and a uniform of green, And I'm the funniest-looking Swede that you have ever seen. There's O'Briens and Ryans and Sheehans and Meehans they come from Ireland, But by Yimminy I'm the only Swede in MacNamara's band .
--Fourth and obscure stanza from the tune, "MacNamara's Band."
Irish bandleader Des Regan doesn't remember having any Swedes in his band, but over the years he's hired musicians with all sorts of ethnic backgrounds to play Irish music.
"I must have used hundreds of guys who weren't Irish," Regan said last weekend between sets at his Irish pub in Burbank. "When I came out to Los Angeles I was very disappointed. I expected L.A. to be jumping with Irish bars and music. I only found one place on Beverly Boulevard."
The Real Thing
Today, Regan's four-piece band consists of musicians from Ireland, and is one of a handful of authentic Irish bands that will be performing for St. Patrick's Day celebrations in the Los Angeles area.
In fact, most of the bands that'll be playing "MacNamara's Band" and other Irish-type tunes for Sunday's holiday and the days before aren't really Irish at all.
Regan found this out 13 years ago when he came here and started his band. He had played with Irish musicians in Boston after moving there from his native Galway in 1955, but found few here.
"When I came here we got a lot of guys from the country-and-Western field, drummers and guitarists," Regan said. "That's mostly where they came from. Prior to two years ago, though, we only had a couple of Irish-Americans."
Regan, who plays "an Irish-style accordion (with buttons on the side instead of keys)," met another accordion player from Dublin and started his band in Los Angeles.
"There were just the two of us," he said. "Then I picked up American musicians attuned to Irish music. Now there's a whole group of young Americans who have gone to Ireland to learn the traditional music and become experts."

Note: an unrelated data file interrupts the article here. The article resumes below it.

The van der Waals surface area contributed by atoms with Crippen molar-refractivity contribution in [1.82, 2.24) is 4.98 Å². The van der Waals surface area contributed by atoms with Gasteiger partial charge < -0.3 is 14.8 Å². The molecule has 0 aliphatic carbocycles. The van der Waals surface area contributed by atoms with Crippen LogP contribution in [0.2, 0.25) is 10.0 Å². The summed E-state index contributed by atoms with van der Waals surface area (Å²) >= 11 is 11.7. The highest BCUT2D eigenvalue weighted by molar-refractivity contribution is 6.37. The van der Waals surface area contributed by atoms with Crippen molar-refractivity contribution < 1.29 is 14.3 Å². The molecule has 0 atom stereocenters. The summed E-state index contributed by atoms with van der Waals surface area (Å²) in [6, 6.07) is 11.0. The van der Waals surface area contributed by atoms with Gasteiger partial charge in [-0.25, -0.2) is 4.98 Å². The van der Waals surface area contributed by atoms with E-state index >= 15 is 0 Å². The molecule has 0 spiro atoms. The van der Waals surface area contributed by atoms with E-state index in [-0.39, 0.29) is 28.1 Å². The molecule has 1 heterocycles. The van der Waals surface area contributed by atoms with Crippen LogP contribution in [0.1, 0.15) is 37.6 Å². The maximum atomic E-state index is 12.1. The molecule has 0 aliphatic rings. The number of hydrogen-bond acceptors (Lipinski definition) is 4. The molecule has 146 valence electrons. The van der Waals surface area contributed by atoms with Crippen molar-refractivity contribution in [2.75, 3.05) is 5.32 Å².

Regan, who moved his pub from North Hollywood to Burbank three years ago and also started a travel agency for tours to Ireland, performs at his place on the weekends but also plays private parties for organizations and clubs.
"On St. Patrick's Day, how many people know the difference (in a band's ethnic origins)?" Regan said. "You could have a group up there humming and they wouldn't know. Most of the people you see (celebrating) St. Patrick's Day aren't Irish anyway. You get so many people coming out of the woodwork for one day, and then they fall back into their regular life the next day."
St. Patrick's Day in Ireland, according to Regan, isn't at all like it is in the United States. It's not nearly such a celebration.
"Back home it's not celebrated in the same way," Regan explained. "It's not as jovial; it's more of a Holy Day. People go for a drink or two after Mass, but they do that on Sunday anyway."
Wetting the Shamrock